400 million years ago if you were standing on the end of Berry Head you would have been underwater. What’s more the sea above your head would have been warm and under your feet would have been a huge coral reef, stretching for miles around. Running down to the shores of this sea from the uplands of Dartmoor was a hot desert across which great tropical storms swept from time to time. Flash floods carved out the desert and carried huge amounts of rocky material down towards the sea, depositing it on a floodplain and in the sea itself.
These were the conditions in which Tor Bay as we know it was born and today a reminder of how Tor Bay once was, can be found all along the coastline; fossil burrows at Saltern Cove, a 400 million year old coral reef at Dyers Quarry; caves at Kents Cavern where you can see fossil bones of animals and early humans and over 34,000 palaeontology specimens at Torquay Museum.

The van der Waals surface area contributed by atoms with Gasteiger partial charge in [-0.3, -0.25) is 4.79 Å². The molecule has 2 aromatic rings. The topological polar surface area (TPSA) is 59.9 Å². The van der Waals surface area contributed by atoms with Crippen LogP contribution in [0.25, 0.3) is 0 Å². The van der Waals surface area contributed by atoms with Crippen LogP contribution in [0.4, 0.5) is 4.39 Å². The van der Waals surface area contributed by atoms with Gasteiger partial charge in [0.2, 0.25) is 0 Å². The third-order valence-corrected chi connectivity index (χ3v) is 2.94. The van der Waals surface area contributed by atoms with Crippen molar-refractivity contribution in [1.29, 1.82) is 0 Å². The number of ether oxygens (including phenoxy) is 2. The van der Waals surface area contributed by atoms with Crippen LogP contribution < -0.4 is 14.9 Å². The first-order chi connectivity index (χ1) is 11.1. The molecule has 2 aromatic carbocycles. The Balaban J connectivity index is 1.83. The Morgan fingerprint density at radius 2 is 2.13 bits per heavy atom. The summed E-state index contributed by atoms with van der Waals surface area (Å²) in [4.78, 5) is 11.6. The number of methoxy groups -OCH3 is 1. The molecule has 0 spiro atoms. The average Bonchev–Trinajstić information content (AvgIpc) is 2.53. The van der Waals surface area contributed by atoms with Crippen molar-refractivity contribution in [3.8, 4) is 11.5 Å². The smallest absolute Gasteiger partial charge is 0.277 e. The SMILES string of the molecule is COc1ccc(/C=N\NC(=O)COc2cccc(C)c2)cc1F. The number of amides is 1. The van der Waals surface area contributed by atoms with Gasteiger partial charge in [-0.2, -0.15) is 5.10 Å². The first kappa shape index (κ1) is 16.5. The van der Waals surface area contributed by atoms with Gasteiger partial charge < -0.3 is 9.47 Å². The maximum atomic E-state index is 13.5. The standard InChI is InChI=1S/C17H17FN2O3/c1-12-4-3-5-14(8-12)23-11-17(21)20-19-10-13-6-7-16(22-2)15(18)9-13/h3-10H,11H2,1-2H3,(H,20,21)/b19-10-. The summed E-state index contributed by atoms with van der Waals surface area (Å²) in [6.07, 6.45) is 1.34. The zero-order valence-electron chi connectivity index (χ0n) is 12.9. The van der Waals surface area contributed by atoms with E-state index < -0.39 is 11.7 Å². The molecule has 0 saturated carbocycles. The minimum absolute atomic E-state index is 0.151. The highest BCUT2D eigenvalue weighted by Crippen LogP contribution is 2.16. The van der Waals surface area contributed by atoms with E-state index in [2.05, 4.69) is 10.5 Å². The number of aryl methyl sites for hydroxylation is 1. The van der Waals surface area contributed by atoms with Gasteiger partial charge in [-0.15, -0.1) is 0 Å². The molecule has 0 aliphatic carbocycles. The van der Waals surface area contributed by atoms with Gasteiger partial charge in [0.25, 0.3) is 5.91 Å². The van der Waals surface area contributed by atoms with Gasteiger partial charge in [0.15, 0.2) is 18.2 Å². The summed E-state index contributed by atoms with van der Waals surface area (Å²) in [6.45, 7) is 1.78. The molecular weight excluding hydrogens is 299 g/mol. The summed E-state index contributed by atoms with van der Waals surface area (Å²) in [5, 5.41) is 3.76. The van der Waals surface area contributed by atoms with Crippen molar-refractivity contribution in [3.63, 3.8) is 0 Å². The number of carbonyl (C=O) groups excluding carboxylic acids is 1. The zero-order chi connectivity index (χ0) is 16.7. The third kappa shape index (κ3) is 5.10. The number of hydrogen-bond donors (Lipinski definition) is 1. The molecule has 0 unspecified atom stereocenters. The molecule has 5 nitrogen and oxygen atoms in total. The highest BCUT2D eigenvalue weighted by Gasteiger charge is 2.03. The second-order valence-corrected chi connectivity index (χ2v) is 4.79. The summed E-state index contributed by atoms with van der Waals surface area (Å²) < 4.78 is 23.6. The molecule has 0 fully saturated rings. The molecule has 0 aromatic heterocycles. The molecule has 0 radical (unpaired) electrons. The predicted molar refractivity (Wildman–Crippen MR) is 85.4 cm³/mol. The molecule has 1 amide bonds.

In September 2007 it received international recognition for its rich geological, historical and cultural heritage, it became one of just 57 areas around the world to endorsed by UNESCO and welcomed into both the European and Global Geopark Networks.
For more information visit the English Riviera Geopark website.